I found out that, as had been evident at our first meeting, Rad smoked and drank a lot. She could hold her liquor as well as anyone, probably better. She was outspoken and didn’t hesitate to use foul language. She also was knowledgeable about sports and could talk about baseball and football like “one of the guys.” She was reckless. At one of our parties, she’d opened a window and had gone out on the ledge, just to “see what it felt like.” In my mind, I associated Rad with what I’d read of Scott Fitzgerald’s wife Zelda, who also liked to drink and who was famous for diving into fountains and dancing on tables.
When Rad wasn’t there, she was a prime object of gossip by others in the gang. The rumor was that she’d dropped out of Berkeley to have an abortion. She’d once been a promising junior tennis player and was a crack skier. Once she’d disappeared for three months in Mexico and no one ever knew what she’d done there although there was much speculation.
When Rad and I talked to each other during this time, which wasn’t too often, we kept up a kind of banter in which she kidded me about being a bachelor roaming around San Francisco, undoubtedly seducing any number of women. It was the quiet ones you had to watch out for, she told everyone. Of course I hadn’t told anyone, not even Gil, that I’d asked her out and had been rebuffed.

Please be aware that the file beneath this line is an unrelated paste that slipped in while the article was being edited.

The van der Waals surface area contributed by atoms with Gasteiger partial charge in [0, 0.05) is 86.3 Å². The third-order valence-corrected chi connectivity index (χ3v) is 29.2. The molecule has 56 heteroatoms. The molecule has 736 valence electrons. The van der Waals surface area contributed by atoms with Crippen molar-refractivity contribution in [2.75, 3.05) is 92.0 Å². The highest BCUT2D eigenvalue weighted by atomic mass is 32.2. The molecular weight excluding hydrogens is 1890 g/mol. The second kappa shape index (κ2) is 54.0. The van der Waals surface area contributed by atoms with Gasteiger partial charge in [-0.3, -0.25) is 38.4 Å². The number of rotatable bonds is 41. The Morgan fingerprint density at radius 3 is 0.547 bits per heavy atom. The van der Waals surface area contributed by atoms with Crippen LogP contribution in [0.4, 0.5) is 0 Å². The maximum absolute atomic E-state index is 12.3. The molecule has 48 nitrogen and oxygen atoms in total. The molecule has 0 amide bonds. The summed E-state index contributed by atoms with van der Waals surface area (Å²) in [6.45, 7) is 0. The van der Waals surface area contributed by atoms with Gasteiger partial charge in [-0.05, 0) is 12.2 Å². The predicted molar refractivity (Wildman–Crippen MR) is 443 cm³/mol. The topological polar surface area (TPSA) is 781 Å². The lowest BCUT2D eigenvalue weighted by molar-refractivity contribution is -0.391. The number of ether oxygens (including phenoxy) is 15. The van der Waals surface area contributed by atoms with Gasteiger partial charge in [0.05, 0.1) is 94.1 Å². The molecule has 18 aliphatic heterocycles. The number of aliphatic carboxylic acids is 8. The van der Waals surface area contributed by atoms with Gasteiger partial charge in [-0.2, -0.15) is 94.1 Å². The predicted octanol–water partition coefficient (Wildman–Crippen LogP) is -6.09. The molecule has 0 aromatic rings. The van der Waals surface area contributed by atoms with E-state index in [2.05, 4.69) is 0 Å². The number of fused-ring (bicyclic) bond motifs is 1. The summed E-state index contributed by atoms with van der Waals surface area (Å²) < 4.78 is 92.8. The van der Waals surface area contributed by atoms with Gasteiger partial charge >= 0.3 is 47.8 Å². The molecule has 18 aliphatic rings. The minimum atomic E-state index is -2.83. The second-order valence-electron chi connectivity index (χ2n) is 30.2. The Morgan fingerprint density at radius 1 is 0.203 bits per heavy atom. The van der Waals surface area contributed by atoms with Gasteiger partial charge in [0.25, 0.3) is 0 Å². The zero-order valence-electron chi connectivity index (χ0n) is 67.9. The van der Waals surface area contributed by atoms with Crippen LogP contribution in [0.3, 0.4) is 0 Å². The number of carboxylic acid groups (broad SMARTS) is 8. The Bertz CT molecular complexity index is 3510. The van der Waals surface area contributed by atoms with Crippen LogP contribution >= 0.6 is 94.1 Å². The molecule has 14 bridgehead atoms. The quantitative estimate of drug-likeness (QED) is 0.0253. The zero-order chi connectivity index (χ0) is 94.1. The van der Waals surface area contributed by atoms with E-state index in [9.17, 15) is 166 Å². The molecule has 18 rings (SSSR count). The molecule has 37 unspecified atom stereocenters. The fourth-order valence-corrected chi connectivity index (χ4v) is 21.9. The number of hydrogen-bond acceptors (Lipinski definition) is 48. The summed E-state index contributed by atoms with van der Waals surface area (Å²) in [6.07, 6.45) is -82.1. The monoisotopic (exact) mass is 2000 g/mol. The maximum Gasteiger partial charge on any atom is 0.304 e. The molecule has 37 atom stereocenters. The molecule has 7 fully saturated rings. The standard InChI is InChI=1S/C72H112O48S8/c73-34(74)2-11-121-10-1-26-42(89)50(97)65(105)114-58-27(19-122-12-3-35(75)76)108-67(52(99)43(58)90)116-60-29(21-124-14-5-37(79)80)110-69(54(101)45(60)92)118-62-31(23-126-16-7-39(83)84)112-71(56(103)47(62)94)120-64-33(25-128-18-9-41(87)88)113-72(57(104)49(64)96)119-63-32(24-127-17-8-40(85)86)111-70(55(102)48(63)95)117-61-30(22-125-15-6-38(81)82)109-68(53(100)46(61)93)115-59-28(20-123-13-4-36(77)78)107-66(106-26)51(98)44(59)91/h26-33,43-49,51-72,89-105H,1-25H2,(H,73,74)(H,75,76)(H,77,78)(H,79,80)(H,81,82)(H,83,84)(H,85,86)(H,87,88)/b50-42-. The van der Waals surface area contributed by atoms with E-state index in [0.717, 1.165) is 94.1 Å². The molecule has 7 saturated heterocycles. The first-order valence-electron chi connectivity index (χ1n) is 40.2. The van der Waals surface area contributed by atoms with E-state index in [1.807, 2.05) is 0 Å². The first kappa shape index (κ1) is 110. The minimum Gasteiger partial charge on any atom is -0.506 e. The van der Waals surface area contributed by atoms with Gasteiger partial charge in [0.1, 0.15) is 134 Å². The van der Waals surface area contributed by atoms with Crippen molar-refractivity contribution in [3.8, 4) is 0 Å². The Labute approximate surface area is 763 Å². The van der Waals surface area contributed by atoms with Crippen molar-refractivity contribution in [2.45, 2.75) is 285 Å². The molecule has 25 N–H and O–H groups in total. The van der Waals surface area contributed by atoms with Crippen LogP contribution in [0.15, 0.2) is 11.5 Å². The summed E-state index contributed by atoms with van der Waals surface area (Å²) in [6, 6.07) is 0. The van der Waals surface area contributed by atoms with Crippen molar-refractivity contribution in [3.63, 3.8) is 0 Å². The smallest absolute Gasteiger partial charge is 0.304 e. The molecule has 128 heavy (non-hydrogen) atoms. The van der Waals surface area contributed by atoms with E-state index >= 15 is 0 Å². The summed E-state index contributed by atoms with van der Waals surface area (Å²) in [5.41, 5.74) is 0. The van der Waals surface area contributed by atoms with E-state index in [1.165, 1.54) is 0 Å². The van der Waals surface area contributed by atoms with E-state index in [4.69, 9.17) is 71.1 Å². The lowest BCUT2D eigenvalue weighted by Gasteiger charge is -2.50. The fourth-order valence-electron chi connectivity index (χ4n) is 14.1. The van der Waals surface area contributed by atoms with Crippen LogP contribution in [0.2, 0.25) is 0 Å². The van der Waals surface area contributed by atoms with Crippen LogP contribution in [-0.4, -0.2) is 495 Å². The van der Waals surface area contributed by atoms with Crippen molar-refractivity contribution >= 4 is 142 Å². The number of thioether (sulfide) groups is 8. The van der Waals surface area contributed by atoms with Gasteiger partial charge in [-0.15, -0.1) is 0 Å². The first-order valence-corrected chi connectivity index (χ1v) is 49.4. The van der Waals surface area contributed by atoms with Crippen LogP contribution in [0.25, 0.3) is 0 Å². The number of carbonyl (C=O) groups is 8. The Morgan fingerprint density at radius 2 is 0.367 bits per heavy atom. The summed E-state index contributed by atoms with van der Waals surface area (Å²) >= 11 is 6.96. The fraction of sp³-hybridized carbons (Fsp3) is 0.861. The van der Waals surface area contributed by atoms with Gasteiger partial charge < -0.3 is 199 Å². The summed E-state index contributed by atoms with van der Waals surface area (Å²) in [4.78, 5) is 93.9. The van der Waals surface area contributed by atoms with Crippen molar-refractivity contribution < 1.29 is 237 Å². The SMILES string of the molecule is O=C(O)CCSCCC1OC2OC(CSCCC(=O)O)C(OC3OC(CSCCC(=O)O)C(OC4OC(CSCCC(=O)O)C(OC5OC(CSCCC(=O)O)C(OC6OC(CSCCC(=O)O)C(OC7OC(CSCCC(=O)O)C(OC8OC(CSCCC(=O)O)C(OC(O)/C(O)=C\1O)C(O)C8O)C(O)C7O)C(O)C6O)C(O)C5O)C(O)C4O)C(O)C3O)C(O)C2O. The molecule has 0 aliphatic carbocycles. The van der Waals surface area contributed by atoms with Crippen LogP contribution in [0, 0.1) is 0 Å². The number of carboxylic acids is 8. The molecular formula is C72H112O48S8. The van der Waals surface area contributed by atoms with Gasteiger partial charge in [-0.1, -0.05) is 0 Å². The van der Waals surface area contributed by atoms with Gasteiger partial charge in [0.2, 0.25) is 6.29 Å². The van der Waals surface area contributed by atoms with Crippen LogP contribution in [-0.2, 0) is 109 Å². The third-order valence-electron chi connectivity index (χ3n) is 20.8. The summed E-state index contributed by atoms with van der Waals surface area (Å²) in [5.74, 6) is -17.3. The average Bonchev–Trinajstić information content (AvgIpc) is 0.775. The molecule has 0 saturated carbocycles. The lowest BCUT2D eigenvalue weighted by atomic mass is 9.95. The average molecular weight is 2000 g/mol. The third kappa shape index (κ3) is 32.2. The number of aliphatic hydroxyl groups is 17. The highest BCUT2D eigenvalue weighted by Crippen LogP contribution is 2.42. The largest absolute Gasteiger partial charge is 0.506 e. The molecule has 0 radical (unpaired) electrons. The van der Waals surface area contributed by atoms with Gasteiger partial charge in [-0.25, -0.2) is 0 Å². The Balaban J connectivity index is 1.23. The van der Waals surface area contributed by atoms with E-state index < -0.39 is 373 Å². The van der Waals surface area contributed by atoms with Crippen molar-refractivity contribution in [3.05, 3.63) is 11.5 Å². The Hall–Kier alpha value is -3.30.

Here I’d like to digress from my narrative for a moment; you’ll soon see why. There’s a movie called “The Wedding Crashers” in which two guys go to weddings to pick up girls. I’ve never seen this movie (which sounded like another one made for adolescents), but my experience is that there’s something about a wedding that does stir the sexual appetite of the participants. This at any rate was true of Gil’s wedding, which took place later that year. After Gil and his bride had left (to go to a hotel and then for a week in Hawaii), there was a rush to pair off. I’d taken out a couple of the girls at my ad agency by this time but hadn’t asked any of them to the wedding so I was by myself. I was on the point of leaving when Rad approached me. Her date had passed out, she said, and would I give her a ride home? Of course I would.